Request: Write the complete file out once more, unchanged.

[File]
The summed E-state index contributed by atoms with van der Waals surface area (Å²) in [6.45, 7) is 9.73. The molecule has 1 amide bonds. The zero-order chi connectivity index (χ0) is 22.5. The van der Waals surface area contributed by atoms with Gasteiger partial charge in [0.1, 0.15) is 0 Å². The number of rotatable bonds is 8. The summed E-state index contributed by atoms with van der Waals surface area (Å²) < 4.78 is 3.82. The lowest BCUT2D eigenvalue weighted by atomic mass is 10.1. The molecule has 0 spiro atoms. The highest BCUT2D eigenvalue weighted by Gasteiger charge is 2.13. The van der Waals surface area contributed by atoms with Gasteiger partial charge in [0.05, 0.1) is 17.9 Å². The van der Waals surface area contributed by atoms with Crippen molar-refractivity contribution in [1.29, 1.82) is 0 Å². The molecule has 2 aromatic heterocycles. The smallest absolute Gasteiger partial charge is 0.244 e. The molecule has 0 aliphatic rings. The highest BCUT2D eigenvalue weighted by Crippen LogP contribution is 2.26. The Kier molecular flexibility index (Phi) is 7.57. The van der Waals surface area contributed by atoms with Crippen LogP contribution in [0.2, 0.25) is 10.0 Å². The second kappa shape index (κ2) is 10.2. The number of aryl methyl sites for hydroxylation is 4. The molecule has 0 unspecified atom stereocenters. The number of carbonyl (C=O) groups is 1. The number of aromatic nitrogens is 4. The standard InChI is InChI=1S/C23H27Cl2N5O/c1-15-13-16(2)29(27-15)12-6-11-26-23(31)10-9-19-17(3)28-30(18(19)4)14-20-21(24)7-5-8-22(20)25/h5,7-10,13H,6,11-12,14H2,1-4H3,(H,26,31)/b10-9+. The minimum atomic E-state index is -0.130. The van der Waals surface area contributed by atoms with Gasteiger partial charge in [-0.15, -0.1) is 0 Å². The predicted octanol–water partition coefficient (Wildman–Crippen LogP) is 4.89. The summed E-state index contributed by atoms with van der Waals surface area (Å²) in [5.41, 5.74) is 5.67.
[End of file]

The summed E-state index contributed by atoms with van der Waals surface area (Å²) in [6.45, 7) is 9.73. The molecule has 1 amide bonds. The zero-order chi connectivity index (χ0) is 22.5. The van der Waals surface area contributed by atoms with Gasteiger partial charge in [0.1, 0.15) is 0 Å². The number of rotatable bonds is 8. The summed E-state index contributed by atoms with van der Waals surface area (Å²) < 4.78 is 3.82. The lowest BCUT2D eigenvalue weighted by atomic mass is 10.1. The molecule has 0 spiro atoms. The highest BCUT2D eigenvalue weighted by Gasteiger charge is 2.13. The van der Waals surface area contributed by atoms with Gasteiger partial charge in [0.05, 0.1) is 17.9 Å². The van der Waals surface area contributed by atoms with Crippen molar-refractivity contribution in [1.29, 1.82) is 0 Å². The molecule has 2 aromatic heterocycles. The smallest absolute Gasteiger partial charge is 0.244 e. The molecule has 0 aliphatic rings. The highest BCUT2D eigenvalue weighted by Crippen LogP contribution is 2.26. The Kier molecular flexibility index (Phi) is 7.57. The van der Waals surface area contributed by atoms with Crippen LogP contribution in [0.2, 0.25) is 10.0 Å². The second kappa shape index (κ2) is 10.2. The number of aryl methyl sites for hydroxylation is 4. The molecule has 0 unspecified atom stereocenters. The number of carbonyl (C=O) groups is 1. The number of aromatic nitrogens is 4. The standard InChI is InChI=1S/C23H27Cl2N5O/c1-15-13-16(2)29(27-15)12-6-11-26-23(31)10-9-19-17(3)28-30(18(19)4)14-20-21(24)7-5-8-22(20)25/h5,7-10,13H,6,11-12,14H2,1-4H3,(H,26,31)/b10-9+. The minimum atomic E-state index is -0.130. The van der Waals surface area contributed by atoms with Gasteiger partial charge in [-0.15, -0.1) is 0 Å². The predicted octanol–water partition coefficient (Wildman–Crippen LogP) is 4.89. The summed E-state index contributed by atoms with van der Waals surface area (Å²) in [5.41, 5.74) is 5.67.